Cross, Fit? (Part Three)

CrossFit coach instructs class.

In parts one and two, I discussed what I like about the CrossFit movement and what I don’t like about it. In conclusion, I will discuss whether you should stick to the commercial gym or try the local box instead.

Did you find a good coach?

Your fitness experience greatly comes down to who guides you through this journey, and if you don’t need a coach, you can always take your high-intensity, constantly varied, functional workout to the commercial gym down the street for a fraction of the cost—or even better, to your garage or a local park. Especially for neophyte exercisers, the coaches and staff are the most important component of the workout experience. Before you even ask about costs or agree to the customary consultation, make sure that this is a place where you can learn and flourish. Although the first question you should ask is what qualifications the coach and staff have (if formal university education in a related field or the acronyms NSCA, NASM, and USAW do not come up, kindly thank them for their time and walk out), it is more than that. Watch them run a class. Does their teaching style work well with how you learn? Are they able to offer alternatives to students who cannot (or should not) perform more complex movements? Do they offer assistance with nutrition, and is this assistance from someone who is legitimately qualified to offer it? You are paying a massive premium for expertise and environment, so make sure it works for you.

Do you value the environment?

My favorite place to get in a workout is in my garage. Dim lighting, headphones in, lots of chalk—alone. Nobody clapping or cheering me on; just me and my thoughts. But I admit, I am an outlier. As the research has made abundantly clear, for most people, the social component of exercising is a huge factor. Having a healthy support system is integral to showing up and pushing yourself to the extent necessary to induce physiological adaptation. The exercise habits of those you surround yourself with is one of the key factors in your own health. As I mentioned previously, the social support offered by the typical CrossFit box environment is like nothing I’ve seen before. Do you thrive in a competitive environment? Are you motivated to push yourself by seeing others succeed? Does having a workout buddy (or an entire room full of them) increase your chance of sticking to a program? If you are extrinsically motivated and like the idea of training with a group of like-minded individuals, trying out a CrossFit box may be worth a shot.

Do you need variety?

As the fundamental principles of exercise physiology clearly state, and research continues to prove over and over again, physiologically, variety is not necessarily a good thing when it comes to exercise. You don’t need to constantly “confuse” your muscles with new movements, you need to constantly challenge them with increased loads. Although I have spent the majority of my life studying the most complex minutiae of exercise science, in the real world I am constantly reminded that it isn’t that complicated. When it comes to exercise, people tend to overthink and under work. But, there is a legitimate psychological component to this constantly varied method of exercise. In this day and age of instant gratification and constant entertainment, some people simply need change to maintain their interest. Recent studies have shown that exercise variety doesn’t necessarily improve outcomes, but it definitely improves adherence. So, if you are like most people and struggle with exercise principle #1 (“Just Do It”), there is some real value in the constantly varied methodology CrossFit offers, as long as you take the time to perfect movement first.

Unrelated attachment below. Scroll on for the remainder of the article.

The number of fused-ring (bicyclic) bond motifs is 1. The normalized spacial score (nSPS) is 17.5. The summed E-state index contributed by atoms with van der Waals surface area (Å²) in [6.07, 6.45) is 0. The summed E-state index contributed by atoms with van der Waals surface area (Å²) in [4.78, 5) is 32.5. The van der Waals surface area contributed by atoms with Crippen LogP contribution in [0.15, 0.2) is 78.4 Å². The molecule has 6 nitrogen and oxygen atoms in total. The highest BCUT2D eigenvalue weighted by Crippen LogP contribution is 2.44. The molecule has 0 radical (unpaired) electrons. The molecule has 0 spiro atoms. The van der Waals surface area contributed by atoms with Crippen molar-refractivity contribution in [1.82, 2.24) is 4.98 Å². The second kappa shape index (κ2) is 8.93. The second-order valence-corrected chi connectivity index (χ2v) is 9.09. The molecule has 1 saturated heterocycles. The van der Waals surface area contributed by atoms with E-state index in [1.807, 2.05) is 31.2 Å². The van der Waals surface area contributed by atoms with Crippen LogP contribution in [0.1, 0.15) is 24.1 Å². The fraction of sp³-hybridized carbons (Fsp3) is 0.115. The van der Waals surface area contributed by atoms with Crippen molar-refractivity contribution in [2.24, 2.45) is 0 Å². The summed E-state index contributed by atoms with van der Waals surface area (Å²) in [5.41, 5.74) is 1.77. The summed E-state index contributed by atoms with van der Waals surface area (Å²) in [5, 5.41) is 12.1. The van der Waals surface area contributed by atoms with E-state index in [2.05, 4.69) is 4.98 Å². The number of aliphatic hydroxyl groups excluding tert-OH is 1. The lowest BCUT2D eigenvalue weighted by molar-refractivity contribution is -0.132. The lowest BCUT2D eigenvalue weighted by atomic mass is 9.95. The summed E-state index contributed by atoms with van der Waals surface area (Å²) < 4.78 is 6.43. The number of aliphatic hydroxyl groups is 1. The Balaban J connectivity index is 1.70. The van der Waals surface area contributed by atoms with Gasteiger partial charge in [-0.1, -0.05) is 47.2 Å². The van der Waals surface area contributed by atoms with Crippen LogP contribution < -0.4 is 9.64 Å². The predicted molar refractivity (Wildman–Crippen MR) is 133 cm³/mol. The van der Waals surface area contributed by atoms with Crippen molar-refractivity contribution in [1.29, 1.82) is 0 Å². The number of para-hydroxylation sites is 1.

Some people will experience great progress from very simple and straightforward exercise programming such as Starting Strength or StrongLifts 5×5. Actually everybody will if they don’t quit out of boredom first. But if you are one of the masses who is constantly visiting the Itunes app store for new routines, CrossFit offers that in spades.

Questionable biomechanics, energy system nonsense, and faulty exercise programming aside, whether or not CrossFit is right for you comes down to . . . you. Your goals and your needs for social support and constant variation. Whether visiting the local CrossFit box is worth your time comes down to what you personally need to make progress. When it comes to fitness, generally, whatever exercise you will consistently do is the best method. If CrossFit motivates you to make exercise a regular part of your life and continue progressing towards your goals, then a punch card to your local box could be the best investment you ever make.

Dr. Damian Rodriguez is the health and exercise scientist for doTERRA International, LLC. He holds a doctorate in health science, a master’s degree in exercise physiology, and countless professional certifications. He has spent most of his life researching nutrition, exercise, and the lifestyle behaviors associated with optimal health. Along with his passion for health, as someone who lives with Asperger’s Syndrome, he is also involved in bringing awareness to autism spectrum disorders. There are varying opinions about many health and fitness topics. His opinions are his own and not necessarily that of doTERRA International, LLC. Consult your healthcare provider before making any changes to diet and exercise.